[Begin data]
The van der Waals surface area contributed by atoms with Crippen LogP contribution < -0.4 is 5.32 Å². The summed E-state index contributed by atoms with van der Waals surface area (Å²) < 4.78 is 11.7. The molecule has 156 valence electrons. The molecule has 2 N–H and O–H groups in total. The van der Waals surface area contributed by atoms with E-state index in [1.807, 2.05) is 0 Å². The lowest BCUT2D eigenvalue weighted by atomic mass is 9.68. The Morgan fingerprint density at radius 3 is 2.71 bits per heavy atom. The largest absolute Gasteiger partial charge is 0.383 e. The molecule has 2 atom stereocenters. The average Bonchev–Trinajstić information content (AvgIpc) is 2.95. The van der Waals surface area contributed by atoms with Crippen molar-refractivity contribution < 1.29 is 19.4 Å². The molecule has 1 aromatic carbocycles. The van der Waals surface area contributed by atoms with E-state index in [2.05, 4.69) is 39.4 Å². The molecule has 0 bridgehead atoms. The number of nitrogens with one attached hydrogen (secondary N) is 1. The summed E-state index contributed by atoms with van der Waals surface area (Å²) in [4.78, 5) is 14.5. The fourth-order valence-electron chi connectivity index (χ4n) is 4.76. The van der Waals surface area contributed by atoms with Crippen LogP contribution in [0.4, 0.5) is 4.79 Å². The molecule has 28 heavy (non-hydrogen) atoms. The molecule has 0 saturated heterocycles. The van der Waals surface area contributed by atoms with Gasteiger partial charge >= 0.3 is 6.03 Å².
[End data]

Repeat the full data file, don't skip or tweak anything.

The van der Waals surface area contributed by atoms with Crippen LogP contribution < -0.4 is 5.32 Å². The summed E-state index contributed by atoms with van der Waals surface area (Å²) < 4.78 is 11.7. The molecule has 156 valence electrons. The molecule has 2 N–H and O–H groups in total. The van der Waals surface area contributed by atoms with E-state index in [1.807, 2.05) is 0 Å². The lowest BCUT2D eigenvalue weighted by atomic mass is 9.68. The Morgan fingerprint density at radius 3 is 2.71 bits per heavy atom. The largest absolute Gasteiger partial charge is 0.383 e. The molecule has 2 atom stereocenters. The average Bonchev–Trinajstić information content (AvgIpc) is 2.95. The van der Waals surface area contributed by atoms with Crippen molar-refractivity contribution < 1.29 is 19.4 Å². The molecule has 1 aromatic carbocycles. The van der Waals surface area contributed by atoms with E-state index in [2.05, 4.69) is 39.4 Å². The molecule has 0 bridgehead atoms. The number of nitrogens with one attached hydrogen (secondary N) is 1. The summed E-state index contributed by atoms with van der Waals surface area (Å²) in [4.78, 5) is 14.5. The fourth-order valence-electron chi connectivity index (χ4n) is 4.76. The van der Waals surface area contributed by atoms with Crippen LogP contribution in [0.4, 0.5) is 4.79 Å². The molecule has 28 heavy (non-hydrogen) atoms. The molecule has 0 saturated heterocycles. The van der Waals surface area contributed by atoms with Gasteiger partial charge >= 0.3 is 6.03 Å².